Paying tolls on your daily commute is a drop in the ocean  compared to the E-ZPass bill one Virginia man drove up by  ignoring them.

Jason Bourcier doesn’t deny that he rode the Dulles Toll Road  nightly without paying for his commute from Reston to Washington  three-and-a-half years ago when he was looking for work.

A friend told him that when the toll booths were unmanned after  11:30 p.m., you could use the road without paying. His friend was  wrong.

This week, VDOT took Bourcier to court because his bill had  ballooned from $440 to more than $200,000, including late fees  and interest. They reached a settlement and agreed on a payment  plan.

“They provided me with a stack of summonses that was 12 inches  high, and me and my lawyers, the best that we could do was  $40,000,” he said. “Another kicker is they put me on a payment  plan for $150 a month.”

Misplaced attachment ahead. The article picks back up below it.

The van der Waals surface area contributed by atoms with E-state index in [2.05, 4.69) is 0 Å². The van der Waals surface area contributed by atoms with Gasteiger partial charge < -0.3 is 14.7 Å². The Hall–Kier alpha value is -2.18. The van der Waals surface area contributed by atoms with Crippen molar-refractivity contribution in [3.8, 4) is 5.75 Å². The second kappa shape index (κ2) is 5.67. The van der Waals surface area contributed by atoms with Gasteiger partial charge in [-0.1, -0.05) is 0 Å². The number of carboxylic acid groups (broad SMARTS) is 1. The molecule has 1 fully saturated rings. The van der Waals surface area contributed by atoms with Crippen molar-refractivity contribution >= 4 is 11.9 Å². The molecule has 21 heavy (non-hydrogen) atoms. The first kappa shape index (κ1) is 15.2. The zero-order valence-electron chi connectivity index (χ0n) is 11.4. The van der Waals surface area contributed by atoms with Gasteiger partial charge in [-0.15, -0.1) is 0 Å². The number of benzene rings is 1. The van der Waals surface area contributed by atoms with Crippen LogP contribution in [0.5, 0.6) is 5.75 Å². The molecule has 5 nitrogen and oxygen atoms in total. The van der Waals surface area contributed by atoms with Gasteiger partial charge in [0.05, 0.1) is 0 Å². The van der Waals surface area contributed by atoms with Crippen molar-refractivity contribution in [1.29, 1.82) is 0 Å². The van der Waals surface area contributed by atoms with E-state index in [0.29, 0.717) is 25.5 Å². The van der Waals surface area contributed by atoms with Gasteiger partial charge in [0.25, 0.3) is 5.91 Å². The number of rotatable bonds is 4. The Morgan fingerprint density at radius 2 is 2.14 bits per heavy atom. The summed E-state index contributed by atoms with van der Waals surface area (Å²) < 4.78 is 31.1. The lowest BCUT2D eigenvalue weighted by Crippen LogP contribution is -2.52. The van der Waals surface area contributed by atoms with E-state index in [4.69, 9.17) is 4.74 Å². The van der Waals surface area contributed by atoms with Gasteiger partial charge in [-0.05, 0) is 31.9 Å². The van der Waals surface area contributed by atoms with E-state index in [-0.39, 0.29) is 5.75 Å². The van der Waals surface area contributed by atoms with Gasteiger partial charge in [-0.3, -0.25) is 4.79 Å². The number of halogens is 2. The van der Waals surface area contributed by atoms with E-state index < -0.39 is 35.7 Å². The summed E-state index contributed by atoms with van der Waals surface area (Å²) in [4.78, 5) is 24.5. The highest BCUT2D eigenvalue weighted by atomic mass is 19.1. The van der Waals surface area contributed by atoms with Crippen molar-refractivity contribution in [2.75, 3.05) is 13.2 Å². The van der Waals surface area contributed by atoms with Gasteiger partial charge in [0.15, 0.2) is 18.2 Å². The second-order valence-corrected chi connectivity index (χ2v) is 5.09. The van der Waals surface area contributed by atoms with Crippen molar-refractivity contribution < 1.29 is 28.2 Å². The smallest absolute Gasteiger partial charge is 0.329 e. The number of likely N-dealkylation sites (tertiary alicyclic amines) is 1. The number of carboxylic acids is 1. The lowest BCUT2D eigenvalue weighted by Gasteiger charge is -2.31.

At that rate and with interest due – another $55,000 – Bourcier,  who is 33 and now has a good job, figures he will be 87 years old  by the time he pays VDOT back.

“The lesson learned is to work with us if you don’t have a  transponder or the cash to pay a toll,” said a statement from  VDOT. “Don’t wait and don’t ignore the notices.”

Bourcier said he has learned two lessons from this.

“One would be for state legislature to take another look at the  fines and fees that they are assessing the taxpayers,” he said.  “The other would be for me, and that would be don’t mess with  E-ZPass.”